The construction industry continues to have one of the highest risks of occupational accidents and injuries, and the fields of occupational safety and safety management have been characterized by an understanding of safety as being in direct competition with other organizational goals and thus applying an ‘either-or’ mindset. This dissertation is based on eight months of ethnographic inspired fieldwork including observations, interviews and documentary data obtained from managers at three construction sites in Denmark. Focus is on the managers’ daily safety practices by exploring how they integrate safety into their daily operational work activities and the tensions they face in their pursuits of attaining competing goals and demands.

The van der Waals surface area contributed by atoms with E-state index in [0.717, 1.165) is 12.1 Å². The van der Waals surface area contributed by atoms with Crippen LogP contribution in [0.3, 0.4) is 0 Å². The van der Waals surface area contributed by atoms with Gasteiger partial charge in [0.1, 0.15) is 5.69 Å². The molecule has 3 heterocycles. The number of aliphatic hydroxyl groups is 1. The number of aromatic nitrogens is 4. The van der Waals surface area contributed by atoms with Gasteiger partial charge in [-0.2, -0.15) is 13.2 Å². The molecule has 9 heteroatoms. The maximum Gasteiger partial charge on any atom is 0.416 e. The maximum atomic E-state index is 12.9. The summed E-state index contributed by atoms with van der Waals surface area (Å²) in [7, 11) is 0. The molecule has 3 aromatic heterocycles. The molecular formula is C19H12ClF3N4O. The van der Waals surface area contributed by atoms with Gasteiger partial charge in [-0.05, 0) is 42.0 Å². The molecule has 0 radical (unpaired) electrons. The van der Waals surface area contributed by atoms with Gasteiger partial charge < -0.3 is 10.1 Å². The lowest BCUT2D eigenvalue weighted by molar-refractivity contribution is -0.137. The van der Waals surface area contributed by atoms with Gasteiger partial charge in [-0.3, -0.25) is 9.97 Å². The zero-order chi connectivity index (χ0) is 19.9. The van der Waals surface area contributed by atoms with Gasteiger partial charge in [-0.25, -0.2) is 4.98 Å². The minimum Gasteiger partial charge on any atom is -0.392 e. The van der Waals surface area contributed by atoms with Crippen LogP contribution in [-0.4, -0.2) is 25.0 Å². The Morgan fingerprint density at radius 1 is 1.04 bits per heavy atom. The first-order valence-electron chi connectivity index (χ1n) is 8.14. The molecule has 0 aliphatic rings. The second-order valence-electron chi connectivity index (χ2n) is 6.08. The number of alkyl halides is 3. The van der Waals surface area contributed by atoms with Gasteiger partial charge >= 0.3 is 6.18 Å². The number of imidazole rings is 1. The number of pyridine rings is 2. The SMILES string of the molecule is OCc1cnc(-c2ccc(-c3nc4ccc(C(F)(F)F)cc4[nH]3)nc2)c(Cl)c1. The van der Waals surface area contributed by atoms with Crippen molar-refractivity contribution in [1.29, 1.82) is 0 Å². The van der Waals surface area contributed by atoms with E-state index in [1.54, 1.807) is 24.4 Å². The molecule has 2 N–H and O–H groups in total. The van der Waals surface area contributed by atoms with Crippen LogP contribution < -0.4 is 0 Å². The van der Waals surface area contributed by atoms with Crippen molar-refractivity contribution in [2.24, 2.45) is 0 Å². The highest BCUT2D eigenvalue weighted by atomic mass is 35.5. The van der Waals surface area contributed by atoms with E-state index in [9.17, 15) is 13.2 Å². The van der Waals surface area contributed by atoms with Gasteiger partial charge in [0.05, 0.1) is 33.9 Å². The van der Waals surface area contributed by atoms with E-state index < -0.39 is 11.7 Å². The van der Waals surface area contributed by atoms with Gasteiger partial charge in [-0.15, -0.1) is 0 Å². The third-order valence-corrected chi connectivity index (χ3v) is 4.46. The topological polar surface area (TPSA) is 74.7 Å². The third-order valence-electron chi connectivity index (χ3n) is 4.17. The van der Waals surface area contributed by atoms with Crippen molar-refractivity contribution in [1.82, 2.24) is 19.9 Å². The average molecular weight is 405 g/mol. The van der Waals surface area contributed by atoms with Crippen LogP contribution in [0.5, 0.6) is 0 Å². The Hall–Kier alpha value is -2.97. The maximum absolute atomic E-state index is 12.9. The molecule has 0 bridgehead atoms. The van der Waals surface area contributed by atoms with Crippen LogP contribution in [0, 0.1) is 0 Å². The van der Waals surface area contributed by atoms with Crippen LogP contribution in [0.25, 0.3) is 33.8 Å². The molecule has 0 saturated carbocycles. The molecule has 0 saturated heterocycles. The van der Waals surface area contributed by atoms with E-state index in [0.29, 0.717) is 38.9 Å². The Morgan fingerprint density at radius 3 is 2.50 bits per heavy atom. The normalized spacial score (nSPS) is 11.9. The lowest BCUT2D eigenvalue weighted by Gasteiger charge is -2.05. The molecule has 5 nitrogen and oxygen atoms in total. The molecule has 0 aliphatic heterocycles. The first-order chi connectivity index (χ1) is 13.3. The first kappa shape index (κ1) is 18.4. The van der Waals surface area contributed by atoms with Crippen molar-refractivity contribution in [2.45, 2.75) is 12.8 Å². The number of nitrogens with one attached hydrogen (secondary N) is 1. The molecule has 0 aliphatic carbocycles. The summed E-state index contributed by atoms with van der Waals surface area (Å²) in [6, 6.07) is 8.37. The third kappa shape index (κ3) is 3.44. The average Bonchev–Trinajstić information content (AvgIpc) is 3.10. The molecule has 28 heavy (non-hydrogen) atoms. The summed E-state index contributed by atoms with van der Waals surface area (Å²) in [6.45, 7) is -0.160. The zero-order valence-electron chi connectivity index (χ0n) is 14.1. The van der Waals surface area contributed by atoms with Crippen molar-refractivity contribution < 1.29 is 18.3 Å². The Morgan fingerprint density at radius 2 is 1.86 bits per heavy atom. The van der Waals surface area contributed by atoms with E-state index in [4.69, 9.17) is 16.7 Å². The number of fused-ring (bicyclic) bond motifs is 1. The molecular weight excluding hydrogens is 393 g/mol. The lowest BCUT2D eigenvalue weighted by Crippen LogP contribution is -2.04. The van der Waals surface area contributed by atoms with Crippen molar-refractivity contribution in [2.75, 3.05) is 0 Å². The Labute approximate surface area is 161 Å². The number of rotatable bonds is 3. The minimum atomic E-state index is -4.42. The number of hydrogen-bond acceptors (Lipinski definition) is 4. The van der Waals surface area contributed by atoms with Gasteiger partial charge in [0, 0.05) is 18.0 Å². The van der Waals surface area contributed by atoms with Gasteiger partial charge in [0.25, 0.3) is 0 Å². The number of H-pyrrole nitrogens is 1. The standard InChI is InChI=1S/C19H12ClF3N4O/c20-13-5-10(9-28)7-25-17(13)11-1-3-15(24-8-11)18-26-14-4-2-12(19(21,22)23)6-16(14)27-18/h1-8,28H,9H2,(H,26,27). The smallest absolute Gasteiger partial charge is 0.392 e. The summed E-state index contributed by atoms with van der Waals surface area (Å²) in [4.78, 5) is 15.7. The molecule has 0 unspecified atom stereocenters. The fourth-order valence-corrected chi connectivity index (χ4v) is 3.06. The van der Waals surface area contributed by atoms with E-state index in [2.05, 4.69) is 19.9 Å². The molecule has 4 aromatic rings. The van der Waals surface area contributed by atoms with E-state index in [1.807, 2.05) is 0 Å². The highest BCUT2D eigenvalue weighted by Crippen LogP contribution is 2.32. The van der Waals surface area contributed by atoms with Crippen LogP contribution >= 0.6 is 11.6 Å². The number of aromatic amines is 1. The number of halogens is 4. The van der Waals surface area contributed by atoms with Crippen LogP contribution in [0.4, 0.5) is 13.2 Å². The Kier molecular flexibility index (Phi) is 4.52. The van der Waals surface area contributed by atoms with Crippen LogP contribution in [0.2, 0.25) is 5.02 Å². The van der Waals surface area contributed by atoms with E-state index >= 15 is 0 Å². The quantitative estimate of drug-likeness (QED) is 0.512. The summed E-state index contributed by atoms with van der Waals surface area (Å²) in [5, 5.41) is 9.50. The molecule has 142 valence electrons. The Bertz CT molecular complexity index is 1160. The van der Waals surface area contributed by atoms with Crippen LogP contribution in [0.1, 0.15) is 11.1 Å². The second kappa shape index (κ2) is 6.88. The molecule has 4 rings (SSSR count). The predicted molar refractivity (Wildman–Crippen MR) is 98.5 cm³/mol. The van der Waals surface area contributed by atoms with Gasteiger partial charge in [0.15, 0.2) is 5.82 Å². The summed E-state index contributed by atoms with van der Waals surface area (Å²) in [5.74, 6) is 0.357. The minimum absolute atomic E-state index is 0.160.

Given the constructivist nature of occupational safety, the three studies reported in this dissertation are informed by a process philosophy and practice-oriented thinking. They draw on the existing theoretical concepts of institutional logics, hybrid professionalism and boundary work that provide key insights into occupational safety as a fluid phenomenon that is part of everyday work activities, constructed by the managers themselves. Safety is conceptualized as a complex, emergent, and dynamic aspect of managerial work, and this dissertation demonstrates how the managers approach safety through the ongoing and dynamic balancing of multiple and often competing institutional logics in everyday work.
|Place of Publication
|Copenhagen Business School [Phd]
|Number of pages
|Published - 2022